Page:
It's not traditional autism. Or at least what I've always believed autism to be. He's loving and affectionate and emotional and funny. But communicating is incredibly difficult for him. It's like he has all this information locked inside him, and he can't make sense of it. So what comes out, instead of what he wants to say, are these things that he's memorized.
So on the advice of a neurologist, we went for an MRI. It was a harrowing experience. The drug they gave him to sedate him had hardly any effect, and when they put in an IV, a meltdown of Armageddon proportions commenced. The results of the MRI: nothing physically wrong. So we get our diagnosis: autism.
I asked our OT, "Is that what autism means now? A lack of brain tumor or seizure disorder or stroke? None of that and you're suddenly autistic?"
She was kind when she responded to me. "No, Amanda. There are benchmarks for communication delay, motor problems and behavior issues -- and Billy meets all of those."
I can say it: My son is autistic.
I'm lucky. He's only mildly autistic. Most of his problems are sensory-related. And she's quick to point out that with therapy, he probably has a very good shot at a complete -- or near-complete -- recovery. That's a word that didn't used to be used with autism.
I don't know why the word bothers me so much. It doesn't change the person that Billy is. He's more than a diagnosis. He's a fantastic boy that any mom would feel lucky to love. I guess it's kind of like the way I don't want anyone to know my weight. The number doesn't make me fatter, but I'm not exactly going around with it scrawled on my forehead.
Every day I question every instinct I have, every treatment decision I've made for Billy -- every decision I make full-stop, for both my kids. But I'm starting to see that that's just part of being a parent.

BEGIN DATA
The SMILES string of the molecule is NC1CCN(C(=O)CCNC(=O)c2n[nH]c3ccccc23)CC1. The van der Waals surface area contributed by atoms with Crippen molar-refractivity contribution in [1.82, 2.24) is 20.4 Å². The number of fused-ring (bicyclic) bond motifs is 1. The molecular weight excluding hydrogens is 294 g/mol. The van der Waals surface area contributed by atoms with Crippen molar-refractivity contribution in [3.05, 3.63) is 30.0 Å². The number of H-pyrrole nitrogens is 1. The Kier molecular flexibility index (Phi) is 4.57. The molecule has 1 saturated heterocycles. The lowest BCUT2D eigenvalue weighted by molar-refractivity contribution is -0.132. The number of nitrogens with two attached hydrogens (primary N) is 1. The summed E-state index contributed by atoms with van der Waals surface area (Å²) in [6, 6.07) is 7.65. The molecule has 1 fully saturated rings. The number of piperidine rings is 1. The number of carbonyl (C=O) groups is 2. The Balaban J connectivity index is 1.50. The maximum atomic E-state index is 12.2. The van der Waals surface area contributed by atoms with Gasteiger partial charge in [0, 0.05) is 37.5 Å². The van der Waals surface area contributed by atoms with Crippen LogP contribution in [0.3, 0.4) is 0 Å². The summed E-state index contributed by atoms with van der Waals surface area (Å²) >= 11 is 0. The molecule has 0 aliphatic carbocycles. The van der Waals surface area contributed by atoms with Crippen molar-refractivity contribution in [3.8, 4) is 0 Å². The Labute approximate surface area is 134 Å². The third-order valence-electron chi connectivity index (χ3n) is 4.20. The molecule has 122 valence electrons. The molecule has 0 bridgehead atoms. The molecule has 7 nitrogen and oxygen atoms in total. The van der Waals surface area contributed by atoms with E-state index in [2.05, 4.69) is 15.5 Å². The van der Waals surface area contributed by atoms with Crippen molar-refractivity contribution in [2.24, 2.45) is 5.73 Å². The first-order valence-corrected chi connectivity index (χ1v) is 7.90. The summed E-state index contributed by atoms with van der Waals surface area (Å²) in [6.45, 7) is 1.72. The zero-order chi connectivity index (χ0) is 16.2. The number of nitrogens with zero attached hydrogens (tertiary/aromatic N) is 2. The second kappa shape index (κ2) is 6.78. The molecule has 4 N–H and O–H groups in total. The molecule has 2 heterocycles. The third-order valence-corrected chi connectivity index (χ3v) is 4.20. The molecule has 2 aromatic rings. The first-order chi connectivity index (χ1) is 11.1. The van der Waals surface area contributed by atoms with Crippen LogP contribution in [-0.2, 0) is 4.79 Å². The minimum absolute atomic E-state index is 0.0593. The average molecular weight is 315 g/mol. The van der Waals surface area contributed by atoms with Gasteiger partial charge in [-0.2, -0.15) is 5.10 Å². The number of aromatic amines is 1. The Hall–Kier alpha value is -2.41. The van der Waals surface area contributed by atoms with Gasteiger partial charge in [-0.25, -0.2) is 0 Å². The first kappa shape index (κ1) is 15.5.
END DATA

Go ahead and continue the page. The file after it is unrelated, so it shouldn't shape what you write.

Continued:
But the A-word doesn't scare me any more. Much.
I first posted this in August of 2009, but I had originally written it nearly 8 months earlier.
Now I read those words and the anger and fear is familiar to me, but I don't feel that way any more. My recent post, “Life is a Spectrum” is a reflection of how far we've come and how we managed set down a lot of those burdens of anger and stress along the way. It's such an accurate reflection of where we are now that I decided to change the blog to that title.
A few thoughts:
I would never use the term “mildly autistic” to describe Billy any more, nor to I talk about “recovery” any more. You don't "recover" from a differently wired brain. Billy is autistic. His brain is wired differently, in some amazingly wonderful ways, as well as some ways that cause him communication challenges. He's very highly functioning, but that makes him sound like that fancy washer or dryer and doesn't do justice to the fascinating child he is.
I realize now that saying Billy didn't have “traditional autism” was just my way of showing how ignorant I was. There are as many ways to be autistic as there are to be human. And my loving, funny, brilliant, gorgeous, HAPPY son is living one of them.
Also, I now know how much I weigh. Once you've faced your greatest fears for your children, stepping on the scale isn't nearly so scary any more.
Thanks to SITS Girls, Standards of Excellence, Westar Kitchen and Bath, and Florida Builder Appliances for this little moment of time travel. It's nice to be reminded of how far my brave little man has come.
The A Word
Total 4 comments